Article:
Jun 052019


(Here’s DGR’s review of the new album by Nightrage, which is out now on Despotz Records.)

Every Nightrage album that comes out reinforces the conviction that Nightrage are a band who exist by sheer force of will. Who would’ve guessed that so deep into the band’s career they would finally have a vocalist who would stick around for more than two albums? Yet Nightrage’s Wolf To Man sets that record. Who would’ve guessed that the band’s eighth album kept them to a relatively stable schedule, with a relatively stable lineup, and (as it turns out) a relatively stable formula for music? And on top of all this, that they would manage to finally have a song mentioning the name “Nightrage” within the title? Yet Wolf To Man accomplishes all this.

Nightrage’s career is one that has seen the band go through numerous lineup changes (and even here they wound up changing the rhythm section, with a new bassist and a new drummer, as previous drummer Lawrence Dinamarca found himself busy with a newly revitalized Carnal Forge since 2017’s The Venomous), yet somehow always remain something of a standard-bearer for the mid-2000s melodeath scene, and in some ways its sound.



Always flying just underneath the radar of the more popular groups, the Nightrage crew have gone through multiple incarnations and eras, and along the way have created many excellent albums. The current iteration of the band, with Ronnie Nyman as vocalist, has been a bit scrappier sounding than previous incarnations. The group’s first album with him, The Puritan, was a knife-sharp and quick melodeath disc, and the group’s followup The Venomous was probably the first time in a long while where the band felt “comfortable”. In some ways the music reflected that: They let off the pedal a little, went a little more comfort-zone and mid-tempo with the songs, and also kicked out some solid tracks along the way.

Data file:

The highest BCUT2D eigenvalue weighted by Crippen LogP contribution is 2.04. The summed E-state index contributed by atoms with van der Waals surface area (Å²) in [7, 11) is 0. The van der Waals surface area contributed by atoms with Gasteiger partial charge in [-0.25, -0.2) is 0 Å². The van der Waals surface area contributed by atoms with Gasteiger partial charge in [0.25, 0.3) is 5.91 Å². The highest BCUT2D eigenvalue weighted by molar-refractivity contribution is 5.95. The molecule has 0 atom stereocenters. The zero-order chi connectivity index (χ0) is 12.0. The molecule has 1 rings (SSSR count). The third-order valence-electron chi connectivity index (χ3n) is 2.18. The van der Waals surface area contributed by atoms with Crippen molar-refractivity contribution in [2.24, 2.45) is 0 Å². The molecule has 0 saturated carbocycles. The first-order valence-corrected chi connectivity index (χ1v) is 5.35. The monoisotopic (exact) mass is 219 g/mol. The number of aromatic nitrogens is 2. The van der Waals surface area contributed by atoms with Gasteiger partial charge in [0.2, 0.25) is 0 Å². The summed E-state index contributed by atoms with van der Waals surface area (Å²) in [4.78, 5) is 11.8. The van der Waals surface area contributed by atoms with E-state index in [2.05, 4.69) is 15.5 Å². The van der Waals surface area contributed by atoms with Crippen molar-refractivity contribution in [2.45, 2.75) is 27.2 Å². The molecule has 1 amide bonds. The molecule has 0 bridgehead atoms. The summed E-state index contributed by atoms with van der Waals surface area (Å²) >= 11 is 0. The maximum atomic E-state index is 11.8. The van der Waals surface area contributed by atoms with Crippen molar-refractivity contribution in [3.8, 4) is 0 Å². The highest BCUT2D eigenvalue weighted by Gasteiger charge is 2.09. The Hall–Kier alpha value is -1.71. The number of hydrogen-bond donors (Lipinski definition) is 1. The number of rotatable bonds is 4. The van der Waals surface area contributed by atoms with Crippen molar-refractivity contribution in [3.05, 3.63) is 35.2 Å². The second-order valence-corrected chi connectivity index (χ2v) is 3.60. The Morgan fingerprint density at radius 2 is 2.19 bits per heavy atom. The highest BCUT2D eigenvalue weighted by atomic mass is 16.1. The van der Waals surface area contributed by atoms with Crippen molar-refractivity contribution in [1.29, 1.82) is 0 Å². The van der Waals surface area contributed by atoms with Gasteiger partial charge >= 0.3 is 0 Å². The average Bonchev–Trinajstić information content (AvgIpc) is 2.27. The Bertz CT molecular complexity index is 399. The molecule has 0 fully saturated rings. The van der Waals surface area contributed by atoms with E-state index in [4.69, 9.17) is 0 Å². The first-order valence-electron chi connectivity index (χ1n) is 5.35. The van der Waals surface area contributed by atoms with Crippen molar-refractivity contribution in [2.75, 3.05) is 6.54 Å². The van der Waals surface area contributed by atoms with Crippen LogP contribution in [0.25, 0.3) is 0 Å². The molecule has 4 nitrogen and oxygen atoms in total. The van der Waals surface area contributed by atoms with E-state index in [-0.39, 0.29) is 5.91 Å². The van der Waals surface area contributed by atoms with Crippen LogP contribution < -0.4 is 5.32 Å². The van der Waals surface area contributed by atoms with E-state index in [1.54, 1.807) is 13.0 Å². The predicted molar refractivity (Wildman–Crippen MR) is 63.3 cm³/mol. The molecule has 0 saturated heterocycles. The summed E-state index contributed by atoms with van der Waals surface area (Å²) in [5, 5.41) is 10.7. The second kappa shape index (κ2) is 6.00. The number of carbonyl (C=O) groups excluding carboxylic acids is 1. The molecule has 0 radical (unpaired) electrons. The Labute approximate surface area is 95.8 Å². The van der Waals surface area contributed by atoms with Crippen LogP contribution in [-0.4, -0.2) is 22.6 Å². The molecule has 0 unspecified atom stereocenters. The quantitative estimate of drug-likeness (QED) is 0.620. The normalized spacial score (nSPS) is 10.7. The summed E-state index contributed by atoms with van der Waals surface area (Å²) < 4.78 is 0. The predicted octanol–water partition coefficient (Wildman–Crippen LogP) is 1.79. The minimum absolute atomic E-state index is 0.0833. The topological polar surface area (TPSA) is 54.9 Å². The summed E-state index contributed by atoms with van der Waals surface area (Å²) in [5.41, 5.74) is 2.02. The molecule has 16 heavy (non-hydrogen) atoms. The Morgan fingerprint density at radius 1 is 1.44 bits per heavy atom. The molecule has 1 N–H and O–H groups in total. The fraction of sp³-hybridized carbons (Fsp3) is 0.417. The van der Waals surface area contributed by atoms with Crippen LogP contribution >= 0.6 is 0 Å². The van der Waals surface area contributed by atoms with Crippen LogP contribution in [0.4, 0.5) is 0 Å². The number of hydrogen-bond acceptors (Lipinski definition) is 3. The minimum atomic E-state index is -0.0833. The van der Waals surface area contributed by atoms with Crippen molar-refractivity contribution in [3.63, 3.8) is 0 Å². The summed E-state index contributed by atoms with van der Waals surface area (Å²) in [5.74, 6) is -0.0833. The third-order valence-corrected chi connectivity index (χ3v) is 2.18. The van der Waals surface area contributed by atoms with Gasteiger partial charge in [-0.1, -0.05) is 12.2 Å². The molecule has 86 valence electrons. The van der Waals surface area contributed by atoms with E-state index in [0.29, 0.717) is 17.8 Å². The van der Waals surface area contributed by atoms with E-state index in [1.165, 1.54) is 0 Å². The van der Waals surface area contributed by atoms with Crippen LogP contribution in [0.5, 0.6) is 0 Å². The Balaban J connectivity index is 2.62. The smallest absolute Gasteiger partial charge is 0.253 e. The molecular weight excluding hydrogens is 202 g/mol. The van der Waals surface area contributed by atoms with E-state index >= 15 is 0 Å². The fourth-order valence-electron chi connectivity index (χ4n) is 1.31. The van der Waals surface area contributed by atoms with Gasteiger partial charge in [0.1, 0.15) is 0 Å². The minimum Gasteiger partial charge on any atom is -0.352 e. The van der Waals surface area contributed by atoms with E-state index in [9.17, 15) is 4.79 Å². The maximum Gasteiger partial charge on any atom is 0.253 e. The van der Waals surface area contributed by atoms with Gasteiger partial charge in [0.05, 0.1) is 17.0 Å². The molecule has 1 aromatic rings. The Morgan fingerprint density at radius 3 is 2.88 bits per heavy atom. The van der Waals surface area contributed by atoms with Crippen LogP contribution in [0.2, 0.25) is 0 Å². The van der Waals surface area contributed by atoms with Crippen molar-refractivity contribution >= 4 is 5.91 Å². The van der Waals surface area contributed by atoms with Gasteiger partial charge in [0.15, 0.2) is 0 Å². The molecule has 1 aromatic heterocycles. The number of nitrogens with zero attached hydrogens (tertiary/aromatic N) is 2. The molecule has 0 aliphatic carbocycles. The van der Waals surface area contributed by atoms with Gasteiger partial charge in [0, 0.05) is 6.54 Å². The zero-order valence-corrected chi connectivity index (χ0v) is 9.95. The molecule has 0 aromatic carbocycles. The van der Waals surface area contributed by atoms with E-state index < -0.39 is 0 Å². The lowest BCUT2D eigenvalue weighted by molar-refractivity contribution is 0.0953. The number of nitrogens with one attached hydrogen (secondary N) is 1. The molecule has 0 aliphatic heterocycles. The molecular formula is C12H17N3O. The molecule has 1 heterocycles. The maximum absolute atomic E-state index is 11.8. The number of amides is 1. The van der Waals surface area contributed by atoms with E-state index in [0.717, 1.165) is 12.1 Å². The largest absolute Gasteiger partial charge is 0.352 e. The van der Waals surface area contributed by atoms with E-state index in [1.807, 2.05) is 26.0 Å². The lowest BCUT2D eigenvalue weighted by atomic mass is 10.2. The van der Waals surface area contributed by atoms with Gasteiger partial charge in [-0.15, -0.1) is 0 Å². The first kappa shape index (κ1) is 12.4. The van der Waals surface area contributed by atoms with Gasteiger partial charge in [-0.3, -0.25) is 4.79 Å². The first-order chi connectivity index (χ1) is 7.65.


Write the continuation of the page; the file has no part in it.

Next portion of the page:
We actually missed covering much of The Venomous beyond its initial lead-up, but it’s been interesting to watch how the band have evolved in their approach from there to the latest disc, Wolf To Man. It seems that in this case Nightrage set out with a fairly conservative approach: to iterate on what has worked for them so far, and to speed things up a bit.


The opening segment of the title track may be a better classic Soilwork bit than Soilwork have done since their embracing of the “what if ’80s prog but with blastbeats behind it?” in recent years. The rest of “Wolf To Man” is pretty reflective of the album as a whole, with the guitar duo of Magnus Söderman and band founder Marios Iliopoulos having an absolute blast on that front, throwing forward some solid-as-hell melodeath riffs and about as many guitar leads and solos as they can pack into a song.

They do so again on “Embrace The Nightrage” (the first Nightrage reference in a song title after eight albums) with the lead guitar segment during the chorus of the song being one of the most earworm-heavy things the group have written. It sticks pretty close to the patented melodeath two-step for the most part — as does much of the first batch of songs on Wolf To Man as a whole — but Nightrage have always been a fantastic sort of band for the bread-and-butter approach to melodeath, especially as Marios Iliopoulos has shown that he can write a neck-snapper of a guitar riff to keep a song moving forward whenever he needs to.